Story by Maddy Baroli
Imagine a local carrot. It has more flavor than anything you’ll find on a supermarket shelf. It has a crunch factor that rivals Doritos. It’s as fresh as Prince and you can buy it at a reasonable price. So why do its industrially farmed counterparts tend to sell better? Of the many answers to this question, one is as clear as the liquid crystals in your television screen: marketing and advertising. Large food corporations have ample resources devoted to reaching a broad customer base with compelling ads and flashy packaging.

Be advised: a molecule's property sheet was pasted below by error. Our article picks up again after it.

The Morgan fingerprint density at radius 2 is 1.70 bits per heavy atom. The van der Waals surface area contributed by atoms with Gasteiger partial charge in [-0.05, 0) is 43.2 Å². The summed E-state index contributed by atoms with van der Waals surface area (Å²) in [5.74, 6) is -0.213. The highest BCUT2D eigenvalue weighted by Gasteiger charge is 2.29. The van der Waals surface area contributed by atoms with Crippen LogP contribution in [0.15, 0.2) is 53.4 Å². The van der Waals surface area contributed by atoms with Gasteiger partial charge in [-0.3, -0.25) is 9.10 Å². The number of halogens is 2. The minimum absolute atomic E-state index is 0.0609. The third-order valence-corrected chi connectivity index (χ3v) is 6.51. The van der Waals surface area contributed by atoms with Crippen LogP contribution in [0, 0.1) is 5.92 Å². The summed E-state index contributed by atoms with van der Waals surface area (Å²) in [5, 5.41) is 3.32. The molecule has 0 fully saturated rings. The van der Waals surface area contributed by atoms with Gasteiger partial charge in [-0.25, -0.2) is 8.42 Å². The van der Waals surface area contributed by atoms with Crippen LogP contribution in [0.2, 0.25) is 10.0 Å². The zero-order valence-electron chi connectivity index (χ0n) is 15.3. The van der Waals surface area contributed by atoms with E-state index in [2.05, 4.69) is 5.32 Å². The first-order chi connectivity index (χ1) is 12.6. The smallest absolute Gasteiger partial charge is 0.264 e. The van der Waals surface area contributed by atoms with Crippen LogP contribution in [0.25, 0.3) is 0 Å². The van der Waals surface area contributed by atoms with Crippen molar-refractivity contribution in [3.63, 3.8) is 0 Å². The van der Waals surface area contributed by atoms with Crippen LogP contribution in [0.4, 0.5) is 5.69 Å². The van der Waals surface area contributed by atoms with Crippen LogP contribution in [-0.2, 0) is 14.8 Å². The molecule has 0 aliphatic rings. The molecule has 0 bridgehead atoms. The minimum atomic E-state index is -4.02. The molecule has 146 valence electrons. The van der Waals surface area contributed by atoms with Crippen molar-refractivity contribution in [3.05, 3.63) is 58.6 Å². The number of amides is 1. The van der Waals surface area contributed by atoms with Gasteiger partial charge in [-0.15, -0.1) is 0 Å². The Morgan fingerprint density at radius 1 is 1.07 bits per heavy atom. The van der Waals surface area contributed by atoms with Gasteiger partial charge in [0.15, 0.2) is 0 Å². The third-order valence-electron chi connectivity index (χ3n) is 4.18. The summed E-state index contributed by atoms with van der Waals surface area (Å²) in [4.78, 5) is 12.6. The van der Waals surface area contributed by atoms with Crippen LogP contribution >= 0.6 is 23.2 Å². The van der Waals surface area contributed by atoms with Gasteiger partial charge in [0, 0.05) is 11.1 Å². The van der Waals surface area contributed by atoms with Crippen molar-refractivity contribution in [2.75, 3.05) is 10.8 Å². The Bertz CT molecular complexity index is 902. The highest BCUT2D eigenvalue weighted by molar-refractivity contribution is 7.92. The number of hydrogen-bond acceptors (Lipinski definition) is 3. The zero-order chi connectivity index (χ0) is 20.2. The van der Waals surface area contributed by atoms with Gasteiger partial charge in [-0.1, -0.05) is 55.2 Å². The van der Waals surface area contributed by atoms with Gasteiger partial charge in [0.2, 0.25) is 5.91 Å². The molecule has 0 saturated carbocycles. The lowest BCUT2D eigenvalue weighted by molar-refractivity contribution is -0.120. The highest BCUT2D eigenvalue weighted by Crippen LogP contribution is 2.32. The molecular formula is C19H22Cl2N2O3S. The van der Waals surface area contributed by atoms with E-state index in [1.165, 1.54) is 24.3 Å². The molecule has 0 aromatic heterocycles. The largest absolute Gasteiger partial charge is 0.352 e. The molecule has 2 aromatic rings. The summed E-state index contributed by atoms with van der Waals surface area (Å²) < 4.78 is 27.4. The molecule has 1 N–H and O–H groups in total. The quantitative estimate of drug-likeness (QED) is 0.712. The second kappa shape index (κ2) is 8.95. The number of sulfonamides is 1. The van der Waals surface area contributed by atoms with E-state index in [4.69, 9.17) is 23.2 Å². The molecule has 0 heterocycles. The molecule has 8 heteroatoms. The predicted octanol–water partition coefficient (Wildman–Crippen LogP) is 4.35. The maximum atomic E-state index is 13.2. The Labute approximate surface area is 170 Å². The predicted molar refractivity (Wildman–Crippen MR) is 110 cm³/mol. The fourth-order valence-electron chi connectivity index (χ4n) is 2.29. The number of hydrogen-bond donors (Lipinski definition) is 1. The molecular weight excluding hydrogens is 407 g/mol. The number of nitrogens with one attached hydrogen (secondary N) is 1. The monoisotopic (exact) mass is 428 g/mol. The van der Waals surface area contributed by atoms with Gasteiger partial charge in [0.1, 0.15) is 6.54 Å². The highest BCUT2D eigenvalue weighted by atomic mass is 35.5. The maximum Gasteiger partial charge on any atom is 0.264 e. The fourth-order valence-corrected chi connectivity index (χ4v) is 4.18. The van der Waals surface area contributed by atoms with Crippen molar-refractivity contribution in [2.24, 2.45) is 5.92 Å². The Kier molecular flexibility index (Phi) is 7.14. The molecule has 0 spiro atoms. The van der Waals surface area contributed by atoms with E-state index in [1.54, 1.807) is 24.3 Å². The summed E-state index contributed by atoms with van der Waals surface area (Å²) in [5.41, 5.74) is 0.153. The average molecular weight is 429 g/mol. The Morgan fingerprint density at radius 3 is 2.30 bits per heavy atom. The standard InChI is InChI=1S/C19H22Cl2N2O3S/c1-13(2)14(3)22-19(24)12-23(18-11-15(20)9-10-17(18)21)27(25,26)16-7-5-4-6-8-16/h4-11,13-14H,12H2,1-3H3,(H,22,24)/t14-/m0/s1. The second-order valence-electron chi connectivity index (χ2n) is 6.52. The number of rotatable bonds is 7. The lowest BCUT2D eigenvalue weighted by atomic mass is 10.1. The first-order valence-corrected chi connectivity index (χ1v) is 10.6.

Local FoodCorps service member Lindsay Hall recently explored this topic in a lesson at Boyne Falls Public School. FoodCorps is a national nonprofit dedicated to connecting students with healthy foods through direct service in public classrooms. Service members provide hands-on lessons related to various aspects of our food system. Lindsay led high school photography students through a lesson with this central question: How is food marketed and what implications does this have on the products we buy and where they come from? Continue reading